Somehow the roaring twenties have always fascinated me: the zeitgeist, the fashion, the literature, the visual arts… Therefore, I was absolutely and positively amazed that it took me only 15 minutes to walk to the Papaverhof, the groundbreaking 1919 – 1921 housing complex communal garden annex in the heart of The Hague city district Segbroek.
Fresh and clean
The Papaverhof consists of 128 middle-class homes, built in a double horseshoe shape around a lawn square, creating the effect of a garden city. The inner circle includes 68 two-floor high family houses, while the outer circle contains 60 apartments. The Papaverhof housing-complex was designed by Dutch architect Jan Wils, member of art movement De Stijl (in English: The Style) from 1917 until about 1919. His progressive ideas about living comfort expressed Jan Wils in among many other things: the speaking system in the apartment buildings and the fully down sliding bay-window in the low-rise. The Papaverhof was commissioned by housing association Daal en Berg, which still exists and nowadays (also) offers guided tours through the housing complex on appointment.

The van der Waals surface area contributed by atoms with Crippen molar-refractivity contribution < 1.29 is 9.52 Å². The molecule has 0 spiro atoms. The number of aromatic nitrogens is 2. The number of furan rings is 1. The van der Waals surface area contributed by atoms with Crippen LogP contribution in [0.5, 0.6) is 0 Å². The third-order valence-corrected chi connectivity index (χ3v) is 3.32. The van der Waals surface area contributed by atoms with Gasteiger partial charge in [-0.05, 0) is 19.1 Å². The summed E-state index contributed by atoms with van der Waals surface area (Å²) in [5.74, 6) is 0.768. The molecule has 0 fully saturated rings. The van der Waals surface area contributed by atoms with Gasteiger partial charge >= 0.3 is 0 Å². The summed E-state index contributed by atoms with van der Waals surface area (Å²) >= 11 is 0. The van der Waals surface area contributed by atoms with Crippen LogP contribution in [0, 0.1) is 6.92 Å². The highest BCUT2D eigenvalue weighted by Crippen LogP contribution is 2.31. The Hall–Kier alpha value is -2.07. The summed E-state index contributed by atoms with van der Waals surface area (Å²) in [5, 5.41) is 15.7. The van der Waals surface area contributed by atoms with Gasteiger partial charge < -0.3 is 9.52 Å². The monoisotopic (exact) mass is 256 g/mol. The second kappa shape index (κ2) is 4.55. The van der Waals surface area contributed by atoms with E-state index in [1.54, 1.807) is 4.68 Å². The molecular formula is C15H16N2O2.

I guess I could tell you a lot more about unusual stylish Papaverhof, only former resident and well-known De Stijl artist Theo van Doesburg said it all already in 1922: “The best in The Hague however, remains Daal en Berg. The house in which I am myself living has already been inspected and admired by all architects of note! It is delightful to live in a space that is so fresh and clean!”